Uzbekistan: human rights situation

18-02-2015

Uzbekistan's human rights record is widely decried. A UN report has described the use of torture as 'systematic'. An EP resolution calls on the EU High Representative, the EEAS and EU Member States to push Uzbekistan to make tangible human rights improvements.

Uzbekistan's human rights record is widely decried. A UN report has described the use of torture as 'systematic'. An EP resolution calls on the EU High Representative, the EEAS and EU Member States to push Uzbekistan to make tangible human rights improvements.

The World Bank Considers Feasible the Building of the Tajik Rogun Dam

22-07-2014

Water issues in Central Asia, which have proven contentious since the breakup of the Soviet Union, have attracted international attention with the World Bank's recent impact assessment condoning Tajikistan's plan to build an enormous dam. The Rogun Dam, under construction for decades, is strongly contested by downstream Uzbekistan. Tensions between energy-deprived Tajikistan and water-starved Uzbekistan – exacerbated by the region's endemically unsustainable resource management and growing competition ...

Water issues in Central Asia, which have proven contentious since the breakup of the Soviet Union, have attracted international attention with the World Bank's recent impact assessment condoning Tajikistan's plan to build an enormous dam. The Rogun Dam, under construction for decades, is strongly contested by downstream Uzbekistan. Tensions between energy-deprived Tajikistan and water-starved Uzbekistan – exacerbated by the region's endemically unsustainable resource management and growing competition – have prevented the countries from pooling their complementary resources. Downstream Uzbekistan has applied political and economic pressure to its poorer upstream neighbour to ensure the huge Uzbek cotton fields continue to be watered. For its part, Tajikistan hopes to export electricity to Afghanistan with the hydropower project, which has suffered from a lack of funding as well as political wrangling. The dam, located in an earthquake-prone region, would be the tallest in the world – and the most cost-effective way to boost Tajikistan's economy and energy efficiency. According to the World Bank, whose reports included technological and environmental considerations, the construction and operation of the dam are feasible, and the proper application of international standards would reduce the risk of failure. The Bank also recommends that downstream countries have an equity participation in the project.

Uzbekistan: Selected Trade and Economic Issues

12-09-2013

Uzbekistan is the Central Asia Republic that suffered the less from the collapse of Soviet Union. GDP was restored to pre-independence levels as early as 2002, and the country has since enjoyed a protracted phase of sustained economic growth. Uzbekistan is currently a medium-low income country, and living conditions in the country have significantly improved, though mainly in urban areas. Regional and social disparities are high. Rather than liberalise its economy and adopt the economic reforms ...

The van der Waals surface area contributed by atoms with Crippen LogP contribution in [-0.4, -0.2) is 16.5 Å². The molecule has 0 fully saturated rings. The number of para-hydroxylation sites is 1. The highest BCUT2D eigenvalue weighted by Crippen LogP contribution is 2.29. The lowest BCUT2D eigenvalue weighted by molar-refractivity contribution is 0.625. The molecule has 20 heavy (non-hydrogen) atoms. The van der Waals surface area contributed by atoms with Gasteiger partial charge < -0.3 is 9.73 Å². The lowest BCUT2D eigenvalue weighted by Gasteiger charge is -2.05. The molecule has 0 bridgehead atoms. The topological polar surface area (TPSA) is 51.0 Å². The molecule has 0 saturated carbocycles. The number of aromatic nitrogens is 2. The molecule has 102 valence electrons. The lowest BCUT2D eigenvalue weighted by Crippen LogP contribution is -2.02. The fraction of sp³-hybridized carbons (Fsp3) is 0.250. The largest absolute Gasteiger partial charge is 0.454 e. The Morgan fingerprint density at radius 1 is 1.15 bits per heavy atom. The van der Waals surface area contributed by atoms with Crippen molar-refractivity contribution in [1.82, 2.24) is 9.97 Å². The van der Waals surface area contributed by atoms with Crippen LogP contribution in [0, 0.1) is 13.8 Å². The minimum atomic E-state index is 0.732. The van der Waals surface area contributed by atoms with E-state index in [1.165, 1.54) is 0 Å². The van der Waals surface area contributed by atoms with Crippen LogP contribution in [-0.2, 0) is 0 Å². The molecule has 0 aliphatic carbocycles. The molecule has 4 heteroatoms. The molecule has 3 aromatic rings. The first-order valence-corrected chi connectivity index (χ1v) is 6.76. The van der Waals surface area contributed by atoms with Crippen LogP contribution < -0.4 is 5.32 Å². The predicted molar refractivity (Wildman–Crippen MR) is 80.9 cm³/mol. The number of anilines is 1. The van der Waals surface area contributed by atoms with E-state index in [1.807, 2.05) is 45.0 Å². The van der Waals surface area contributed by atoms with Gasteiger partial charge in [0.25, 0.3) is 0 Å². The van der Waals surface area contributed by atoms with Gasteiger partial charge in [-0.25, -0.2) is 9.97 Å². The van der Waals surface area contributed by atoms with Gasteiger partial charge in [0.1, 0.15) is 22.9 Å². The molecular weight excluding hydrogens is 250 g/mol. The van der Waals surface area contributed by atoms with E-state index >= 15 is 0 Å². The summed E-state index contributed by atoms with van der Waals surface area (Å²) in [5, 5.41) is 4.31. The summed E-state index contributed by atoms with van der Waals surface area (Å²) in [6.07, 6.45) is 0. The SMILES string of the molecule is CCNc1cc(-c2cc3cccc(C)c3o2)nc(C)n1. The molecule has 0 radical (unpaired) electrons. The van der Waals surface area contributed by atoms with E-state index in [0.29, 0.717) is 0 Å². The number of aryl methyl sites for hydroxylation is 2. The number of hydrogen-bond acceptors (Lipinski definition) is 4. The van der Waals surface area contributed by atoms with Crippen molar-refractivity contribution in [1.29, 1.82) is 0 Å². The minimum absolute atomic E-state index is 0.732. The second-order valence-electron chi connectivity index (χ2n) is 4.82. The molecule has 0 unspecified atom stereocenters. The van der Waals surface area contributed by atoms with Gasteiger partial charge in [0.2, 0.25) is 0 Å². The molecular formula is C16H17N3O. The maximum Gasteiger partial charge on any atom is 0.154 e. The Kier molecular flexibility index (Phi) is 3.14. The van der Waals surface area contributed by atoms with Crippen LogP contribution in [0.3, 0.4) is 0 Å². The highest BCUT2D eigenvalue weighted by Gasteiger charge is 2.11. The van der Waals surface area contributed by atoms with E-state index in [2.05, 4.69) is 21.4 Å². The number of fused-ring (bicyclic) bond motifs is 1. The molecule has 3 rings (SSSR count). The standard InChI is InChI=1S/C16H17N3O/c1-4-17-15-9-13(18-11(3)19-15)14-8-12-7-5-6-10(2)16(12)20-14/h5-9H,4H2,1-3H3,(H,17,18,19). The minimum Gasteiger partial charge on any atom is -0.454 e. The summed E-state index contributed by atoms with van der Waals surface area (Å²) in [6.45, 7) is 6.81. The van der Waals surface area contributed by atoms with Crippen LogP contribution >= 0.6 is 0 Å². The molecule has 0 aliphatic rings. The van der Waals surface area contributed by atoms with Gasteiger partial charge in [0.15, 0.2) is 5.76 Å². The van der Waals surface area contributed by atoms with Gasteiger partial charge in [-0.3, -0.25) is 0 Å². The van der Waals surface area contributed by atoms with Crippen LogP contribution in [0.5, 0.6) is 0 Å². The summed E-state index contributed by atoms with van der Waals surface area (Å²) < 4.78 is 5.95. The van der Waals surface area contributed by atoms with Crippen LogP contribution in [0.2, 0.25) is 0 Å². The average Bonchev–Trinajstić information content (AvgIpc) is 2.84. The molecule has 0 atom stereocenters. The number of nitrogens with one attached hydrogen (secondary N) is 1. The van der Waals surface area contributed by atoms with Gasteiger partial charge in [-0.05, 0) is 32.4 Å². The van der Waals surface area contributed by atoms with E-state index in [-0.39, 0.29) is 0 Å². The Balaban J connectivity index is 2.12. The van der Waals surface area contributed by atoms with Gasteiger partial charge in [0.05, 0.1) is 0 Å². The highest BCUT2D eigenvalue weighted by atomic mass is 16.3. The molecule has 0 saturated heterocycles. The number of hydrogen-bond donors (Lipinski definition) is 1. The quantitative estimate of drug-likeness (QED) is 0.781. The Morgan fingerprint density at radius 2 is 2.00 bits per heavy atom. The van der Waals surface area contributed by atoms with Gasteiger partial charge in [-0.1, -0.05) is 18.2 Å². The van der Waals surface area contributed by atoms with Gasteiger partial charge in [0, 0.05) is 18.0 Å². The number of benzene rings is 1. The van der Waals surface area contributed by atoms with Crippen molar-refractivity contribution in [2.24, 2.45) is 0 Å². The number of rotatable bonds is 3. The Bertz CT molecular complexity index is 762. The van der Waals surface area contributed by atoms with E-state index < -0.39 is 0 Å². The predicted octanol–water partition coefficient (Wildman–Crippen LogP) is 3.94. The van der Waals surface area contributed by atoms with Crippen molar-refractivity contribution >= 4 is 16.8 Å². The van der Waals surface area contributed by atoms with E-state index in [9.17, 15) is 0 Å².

Uzbekistan is the Central Asia Republic that suffered the less from the collapse of Soviet Union. GDP was restored to pre-independence levels as early as 2002, and the country has since enjoyed a protracted phase of sustained economic growth. Uzbekistan is currently a medium-low income country, and living conditions in the country have significantly improved, though mainly in urban areas. Regional and social disparities are high. Rather than liberalise its economy and adopt the economic reforms suggested by international financial institutions, Uzbekistan has preferred to set-up a system based on import substitution under strict state control. This has had the merit of protecting the country from external shocks but has also led to a relatively inefficient system where state interference in the economy is the rule rather than the exception. The external trade sector is largely dominated by gas, gold and cotton exports, and exchanges with the European Union are very limited. The EU signed a Partnership and Cooperation Agreement with Uzbekistan in 1999. The European Parliament opposed to the ratification of a protocol extending PCA provisions to the textile sector, initialled in 2010, because of persistent and serious exploitation of child labour in the Uzbek cotton sector.

Transboundary water management: The Rogun Dam in Tajikistan

21-08-2013

In more than 260 trans­boundary watercourses around the world, the closely linked issues of energy, water and agriculture cause difficulties. Tensions between energy-starved Tajikistan and cotton-producing Uzbekistan over the planned Rogun hydro-electric dam illustrate the continuing 'water versus energy' debate. At the same time, the scarcity of water resources in Central Asia is often caused by mismanagement.

In more than 260 trans­boundary watercourses around the world, the closely linked issues of energy, water and agriculture cause difficulties. Tensions between energy-starved Tajikistan and cotton-producing Uzbekistan over the planned Rogun hydro-electric dam illustrate the continuing 'water versus energy' debate. At the same time, the scarcity of water resources in Central Asia is often caused by mismanagement.